The range of variability of depression caused by respondents perception of body image was large, ranging from respondents who never got depressed about their body image to respondents who had been depressed all their lives about their body image, depression that in some respondents caused suicidal tendencies. In analysing the data I found that for some respondents depression was caused by low self-esteem in regards to personal perception of body image when compared to the body image of others, especially in regards to the muscular mesomorphic body image ideal. For some respondents body image perception and levels of self-esteem had always been a problem throughout their life, whilst for others depression caused by body image perception had been amplified by exposure to the body image ideals of the gay community, consumer culture, advertising and the media. Macro conditions, such as the latter, did effect levels of ough the alienation of the self through the (corpo)reality of the body. Micro conditions, such as family and friends reaction, bullying at school, alienation from the self through rejection in personal interactions and the effect of reflected appraisal of body image by other men also affected respondents depression and levels of self-esteem in regards to body image. Fear of rejection was a key issue for many respondents. Defence mechanisms, both active and passive, were put in place by many respondents to protect themselves from rejection and the judgements of others and, we might add, the judgements of themselves. Active defence mechanisms included going out and having as much sex as possible to revalidate feelings of body image self worth, using sex to combat depression caused by low self-esteem over body image. Other mechanisms included making false promises about starting diets or going to the gym. Passive defence mechanisms included blaming others for their rejection or ignoring body image qualities altogether. Several respondents found that actively concentrating on and promoting other qualities that they possessed helped diminish depression brought on by low self-esteem due to body image.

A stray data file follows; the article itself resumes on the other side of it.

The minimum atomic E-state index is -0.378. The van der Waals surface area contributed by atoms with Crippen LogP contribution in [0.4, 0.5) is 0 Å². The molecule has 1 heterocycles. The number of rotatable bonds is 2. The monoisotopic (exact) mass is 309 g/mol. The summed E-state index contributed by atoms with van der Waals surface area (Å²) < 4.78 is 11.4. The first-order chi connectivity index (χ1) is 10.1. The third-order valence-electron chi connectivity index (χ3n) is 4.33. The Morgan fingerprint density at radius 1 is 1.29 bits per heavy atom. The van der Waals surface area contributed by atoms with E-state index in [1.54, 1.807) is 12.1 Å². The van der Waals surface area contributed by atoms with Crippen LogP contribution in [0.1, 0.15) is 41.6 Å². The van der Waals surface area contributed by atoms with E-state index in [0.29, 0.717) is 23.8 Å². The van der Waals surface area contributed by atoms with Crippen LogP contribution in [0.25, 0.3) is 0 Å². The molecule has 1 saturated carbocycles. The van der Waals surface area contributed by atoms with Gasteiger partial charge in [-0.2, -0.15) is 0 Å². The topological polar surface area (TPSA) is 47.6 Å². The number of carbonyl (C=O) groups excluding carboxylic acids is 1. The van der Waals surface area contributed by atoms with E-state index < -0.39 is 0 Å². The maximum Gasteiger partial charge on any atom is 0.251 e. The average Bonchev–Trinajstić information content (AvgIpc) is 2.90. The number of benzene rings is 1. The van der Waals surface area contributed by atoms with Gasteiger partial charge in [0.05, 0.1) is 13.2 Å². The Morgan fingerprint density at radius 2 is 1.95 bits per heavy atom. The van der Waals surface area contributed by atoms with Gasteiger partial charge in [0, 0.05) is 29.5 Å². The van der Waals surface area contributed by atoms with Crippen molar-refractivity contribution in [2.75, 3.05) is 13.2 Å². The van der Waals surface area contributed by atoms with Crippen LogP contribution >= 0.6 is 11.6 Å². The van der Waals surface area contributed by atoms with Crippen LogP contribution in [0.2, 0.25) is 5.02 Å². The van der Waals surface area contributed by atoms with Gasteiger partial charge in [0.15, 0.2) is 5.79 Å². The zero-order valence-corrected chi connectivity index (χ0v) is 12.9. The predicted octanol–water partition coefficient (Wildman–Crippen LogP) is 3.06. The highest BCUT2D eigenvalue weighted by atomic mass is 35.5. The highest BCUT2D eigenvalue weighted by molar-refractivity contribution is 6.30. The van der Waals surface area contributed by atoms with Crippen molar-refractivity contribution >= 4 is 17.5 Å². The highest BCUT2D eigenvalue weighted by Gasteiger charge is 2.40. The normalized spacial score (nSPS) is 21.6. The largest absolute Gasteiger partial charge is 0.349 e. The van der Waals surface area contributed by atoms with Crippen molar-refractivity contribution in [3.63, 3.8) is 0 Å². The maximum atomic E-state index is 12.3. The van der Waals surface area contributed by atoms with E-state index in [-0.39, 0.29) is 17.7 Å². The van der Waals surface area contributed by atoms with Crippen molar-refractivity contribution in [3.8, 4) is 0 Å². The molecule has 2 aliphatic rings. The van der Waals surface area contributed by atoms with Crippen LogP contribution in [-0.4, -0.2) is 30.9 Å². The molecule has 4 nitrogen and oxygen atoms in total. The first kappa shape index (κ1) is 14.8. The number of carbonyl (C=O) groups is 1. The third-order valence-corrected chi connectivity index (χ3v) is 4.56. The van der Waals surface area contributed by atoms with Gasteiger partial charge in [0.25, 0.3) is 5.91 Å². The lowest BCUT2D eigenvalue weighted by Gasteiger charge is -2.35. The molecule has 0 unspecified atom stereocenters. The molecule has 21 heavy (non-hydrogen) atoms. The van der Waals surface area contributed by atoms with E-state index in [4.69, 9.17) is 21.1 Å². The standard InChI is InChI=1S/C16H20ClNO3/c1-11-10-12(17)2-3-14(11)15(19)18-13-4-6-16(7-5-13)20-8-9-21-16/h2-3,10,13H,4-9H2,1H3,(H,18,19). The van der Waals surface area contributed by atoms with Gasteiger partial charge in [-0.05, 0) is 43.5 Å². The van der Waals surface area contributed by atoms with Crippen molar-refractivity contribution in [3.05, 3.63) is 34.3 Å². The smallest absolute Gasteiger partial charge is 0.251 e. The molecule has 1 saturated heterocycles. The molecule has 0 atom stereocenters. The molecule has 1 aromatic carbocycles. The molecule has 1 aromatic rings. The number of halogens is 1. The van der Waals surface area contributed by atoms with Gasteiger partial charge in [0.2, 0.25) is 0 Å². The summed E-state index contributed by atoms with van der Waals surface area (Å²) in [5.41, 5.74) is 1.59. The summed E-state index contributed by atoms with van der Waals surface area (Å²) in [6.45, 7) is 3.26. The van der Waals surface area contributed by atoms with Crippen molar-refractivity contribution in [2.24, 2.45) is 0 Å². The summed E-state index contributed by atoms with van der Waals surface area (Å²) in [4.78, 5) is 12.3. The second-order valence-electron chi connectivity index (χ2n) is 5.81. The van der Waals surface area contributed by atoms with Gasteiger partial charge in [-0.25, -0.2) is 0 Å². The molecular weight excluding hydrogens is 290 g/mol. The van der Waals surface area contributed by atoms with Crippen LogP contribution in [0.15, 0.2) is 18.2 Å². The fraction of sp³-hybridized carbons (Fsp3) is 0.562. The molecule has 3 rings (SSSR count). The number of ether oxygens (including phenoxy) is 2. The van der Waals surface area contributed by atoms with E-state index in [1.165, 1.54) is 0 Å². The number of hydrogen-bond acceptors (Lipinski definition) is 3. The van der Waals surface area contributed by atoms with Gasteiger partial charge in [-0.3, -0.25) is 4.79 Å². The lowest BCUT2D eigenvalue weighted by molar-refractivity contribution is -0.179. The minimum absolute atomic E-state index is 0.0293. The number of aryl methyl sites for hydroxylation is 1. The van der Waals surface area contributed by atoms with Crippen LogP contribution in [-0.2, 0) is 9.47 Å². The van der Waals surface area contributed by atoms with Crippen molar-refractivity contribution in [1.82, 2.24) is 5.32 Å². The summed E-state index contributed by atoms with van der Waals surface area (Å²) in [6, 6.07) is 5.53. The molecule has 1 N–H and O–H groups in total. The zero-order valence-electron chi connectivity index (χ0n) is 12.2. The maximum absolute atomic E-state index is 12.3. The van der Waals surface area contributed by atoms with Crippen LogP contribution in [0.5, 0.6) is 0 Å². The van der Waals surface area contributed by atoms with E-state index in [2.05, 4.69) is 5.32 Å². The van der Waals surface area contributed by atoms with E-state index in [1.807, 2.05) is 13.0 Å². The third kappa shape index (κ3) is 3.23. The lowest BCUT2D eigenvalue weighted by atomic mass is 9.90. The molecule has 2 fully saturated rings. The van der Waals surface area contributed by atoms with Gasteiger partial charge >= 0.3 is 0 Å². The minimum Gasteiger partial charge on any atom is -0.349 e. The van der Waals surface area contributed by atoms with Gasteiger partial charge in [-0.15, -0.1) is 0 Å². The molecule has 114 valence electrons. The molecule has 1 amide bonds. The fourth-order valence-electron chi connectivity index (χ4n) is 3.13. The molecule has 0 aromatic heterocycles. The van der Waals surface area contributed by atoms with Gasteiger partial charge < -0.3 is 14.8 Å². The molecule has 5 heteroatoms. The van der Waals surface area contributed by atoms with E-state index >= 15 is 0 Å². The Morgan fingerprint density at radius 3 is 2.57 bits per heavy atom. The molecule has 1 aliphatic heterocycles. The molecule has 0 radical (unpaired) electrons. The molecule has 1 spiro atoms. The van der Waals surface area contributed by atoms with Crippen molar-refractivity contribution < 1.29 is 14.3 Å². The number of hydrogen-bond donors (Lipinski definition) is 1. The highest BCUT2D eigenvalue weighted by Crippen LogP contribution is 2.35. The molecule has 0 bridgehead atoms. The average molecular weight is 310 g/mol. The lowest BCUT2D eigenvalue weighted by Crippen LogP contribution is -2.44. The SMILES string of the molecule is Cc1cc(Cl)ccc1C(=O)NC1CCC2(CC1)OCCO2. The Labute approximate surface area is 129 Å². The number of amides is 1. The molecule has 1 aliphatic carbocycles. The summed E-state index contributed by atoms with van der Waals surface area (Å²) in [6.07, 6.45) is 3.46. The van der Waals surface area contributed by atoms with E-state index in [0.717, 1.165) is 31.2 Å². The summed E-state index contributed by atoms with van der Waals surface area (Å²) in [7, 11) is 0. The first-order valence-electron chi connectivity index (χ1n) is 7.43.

1. "Really bad depression - knocking himself out on pills and booze - pretty anti-social. Suicidal tendencies partly brought on by body image before he came out. After he came out - much better-self esteem and how he feels about himself and his body ... If he was ugly it would make him feel depressed and rejected in the gay scene."

Interview with Stewart, 29, 6'1", 77kg, white, working class. Melbourne. 23/07/1997. Came out relatively late (when 28) and still adjusting to gay life.

"Ben got and gets really depressed - all through life. He eats to combat it. Thinks long term to aspire to better mentally and physically. He had and has suicidal feelings about his body image all through life. Body-builders say that you can never be big enough - for Ben going to gym and taking steroids is mental therapy for not having the body he wanted. To gain acceptance by everybody."

Interview with Ben, 27, 6'2", 86kg, Greek, middle-class. Melbourne. 15/10/1997.

2. "Always had a low self-esteem of his body image but it got worse after he came out. He thinks this was because of the images he was seeing of the body beautiful in the magazines, newspapers and gay porn. The thinks it would be nice to have a body like that - still does. Does it cross your mind that these bodies are not reality? Yes, he knows that but still desires a body like that. He understands that these images do nothing for his own self-esteem."

Interview with Sam, 34, 5'10", 85kg, white, Cypriot, working/middle-class. Melbourne. 14/10/1997.

3. Interview with Michael, 22, 5'10", 83kg, white, clerk, working-middle class. Melbourne. 05/10/1997.

4. Interview with Richard, 27, 5'5", 61kg, white, retail, lower/middle-class. Melbourne. 16/10/1997.

5. Interview with Gavin, 34, 6', 70kg, white, middle-class. Melbourne. 03/11/1997.